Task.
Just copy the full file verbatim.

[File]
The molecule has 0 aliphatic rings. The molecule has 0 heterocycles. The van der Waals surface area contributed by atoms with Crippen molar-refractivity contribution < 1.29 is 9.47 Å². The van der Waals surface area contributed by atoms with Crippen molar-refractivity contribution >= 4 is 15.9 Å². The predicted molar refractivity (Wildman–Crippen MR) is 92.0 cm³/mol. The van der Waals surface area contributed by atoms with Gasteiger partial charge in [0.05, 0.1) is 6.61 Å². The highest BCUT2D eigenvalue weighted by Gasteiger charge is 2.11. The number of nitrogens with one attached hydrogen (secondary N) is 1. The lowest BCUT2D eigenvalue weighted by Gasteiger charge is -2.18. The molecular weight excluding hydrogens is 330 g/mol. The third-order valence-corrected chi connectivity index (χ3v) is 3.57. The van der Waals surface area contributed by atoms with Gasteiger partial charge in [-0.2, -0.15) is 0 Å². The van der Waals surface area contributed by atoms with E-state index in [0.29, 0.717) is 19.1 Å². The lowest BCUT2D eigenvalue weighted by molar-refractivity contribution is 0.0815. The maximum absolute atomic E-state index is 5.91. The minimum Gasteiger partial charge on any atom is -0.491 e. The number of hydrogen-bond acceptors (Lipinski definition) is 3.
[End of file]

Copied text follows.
The molecule has 0 aliphatic rings. The molecule has 0 heterocycles. The van der Waals surface area contributed by atoms with Crippen molar-refractivity contribution < 1.29 is 9.47 Å². The van der Waals surface area contributed by atoms with Crippen molar-refractivity contribution >= 4 is 15.9 Å². The predicted molar refractivity (Wildman–Crippen MR) is 92.0 cm³/mol. The van der Waals surface area contributed by atoms with Gasteiger partial charge in [0.05, 0.1) is 6.61 Å². The highest BCUT2D eigenvalue weighted by Gasteiger charge is 2.11. The number of nitrogens with one attached hydrogen (secondary N) is 1. The lowest BCUT2D eigenvalue weighted by Gasteiger charge is -2.18. The molecular weight excluding hydrogens is 330 g/mol. The third-order valence-corrected chi connectivity index (χ3v) is 3.57. The van der Waals surface area contributed by atoms with Gasteiger partial charge in [-0.2, -0.15) is 0 Å². The van der Waals surface area contributed by atoms with E-state index in [0.29, 0.717) is 19.1 Å². The lowest BCUT2D eigenvalue weighted by molar-refractivity contribution is 0.0815. The maximum absolute atomic E-state index is 5.91. The minimum Gasteiger partial charge on any atom is -0.491 e. The number of hydrogen-bond acceptors (Lipinski definition) is 3.